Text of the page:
Effect of Crop Load on the Phenological, Vegetative and Reproductive Behavior of the ‘Frantoio’ Olive Tree (Olea europaea L.)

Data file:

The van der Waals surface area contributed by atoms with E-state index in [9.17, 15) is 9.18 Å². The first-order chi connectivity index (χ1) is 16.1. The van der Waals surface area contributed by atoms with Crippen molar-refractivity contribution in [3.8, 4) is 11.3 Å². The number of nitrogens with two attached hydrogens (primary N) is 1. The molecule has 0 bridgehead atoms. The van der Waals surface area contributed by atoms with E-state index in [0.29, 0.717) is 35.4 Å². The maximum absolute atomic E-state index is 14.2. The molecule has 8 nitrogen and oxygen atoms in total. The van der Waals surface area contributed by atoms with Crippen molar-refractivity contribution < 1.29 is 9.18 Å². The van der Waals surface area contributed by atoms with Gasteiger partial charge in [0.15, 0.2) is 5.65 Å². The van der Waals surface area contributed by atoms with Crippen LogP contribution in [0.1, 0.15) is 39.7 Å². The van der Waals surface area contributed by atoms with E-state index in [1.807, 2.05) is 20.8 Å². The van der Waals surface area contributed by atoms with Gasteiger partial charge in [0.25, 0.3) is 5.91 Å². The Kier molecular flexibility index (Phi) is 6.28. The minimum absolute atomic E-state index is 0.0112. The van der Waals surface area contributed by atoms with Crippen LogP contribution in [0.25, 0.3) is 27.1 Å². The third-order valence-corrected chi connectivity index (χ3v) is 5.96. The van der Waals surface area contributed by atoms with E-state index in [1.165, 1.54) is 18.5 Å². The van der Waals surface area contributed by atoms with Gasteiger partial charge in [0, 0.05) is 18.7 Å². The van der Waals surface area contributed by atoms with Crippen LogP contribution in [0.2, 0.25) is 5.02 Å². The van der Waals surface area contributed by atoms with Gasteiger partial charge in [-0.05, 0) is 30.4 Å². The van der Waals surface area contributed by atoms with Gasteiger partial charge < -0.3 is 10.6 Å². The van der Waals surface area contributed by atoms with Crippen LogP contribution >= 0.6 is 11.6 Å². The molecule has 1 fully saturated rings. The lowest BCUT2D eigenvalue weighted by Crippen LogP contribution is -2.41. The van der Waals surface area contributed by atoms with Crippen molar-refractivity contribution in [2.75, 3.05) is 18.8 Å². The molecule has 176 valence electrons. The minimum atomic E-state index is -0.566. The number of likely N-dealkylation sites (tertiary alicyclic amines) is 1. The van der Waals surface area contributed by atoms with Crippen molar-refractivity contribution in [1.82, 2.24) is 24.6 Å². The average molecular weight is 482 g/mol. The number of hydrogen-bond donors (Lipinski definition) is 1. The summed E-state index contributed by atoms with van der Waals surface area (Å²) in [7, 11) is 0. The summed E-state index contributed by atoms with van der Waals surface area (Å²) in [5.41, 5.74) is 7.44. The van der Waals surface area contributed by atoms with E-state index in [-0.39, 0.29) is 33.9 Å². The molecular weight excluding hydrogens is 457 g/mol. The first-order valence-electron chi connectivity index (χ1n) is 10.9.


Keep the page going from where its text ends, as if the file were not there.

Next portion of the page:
The aim of this study was to characterize the phenological, vegetative and reproductive behavior variables of ‘Frantoio’ olive trees in an “off” year (with a low crop load) and an “on” year (with a high crop load). To do this, during the 2011–2012 and 2012–2013 seasons, “off” and “on”, respectively, phenological variables, plant growth (shoots and roots) and reproductive growth (type of flower, fruit set and growth), were monitored biweekly. In addition, the yield per tree was assessed, and the crop load was estimated. The main results showed that crop load strongly influenced these variables. The distribution and intensity of vegetative growth, both in the roots and aboveground, decreased more and had lower intensity in the high fruiting season, with a large part of this growth occurring prior to flowering. With respect to reproductive variables, a higher percentage of perfect flowers and fruit set in the low flowering season was observed compared to the high load season. These results suggest a partial crop load compensation mechanism under low flowering conditions. This mechanism, however, does not compensate for lower production in the “off” season. In terms of volume, fruit growth was similar between seasons until pit hardening, then the fruit growth rate dropped dramatically in the “on” season, indicating that fruit growth, until pit hardening, would not be affected by the presence of a higher number of fruits per tree.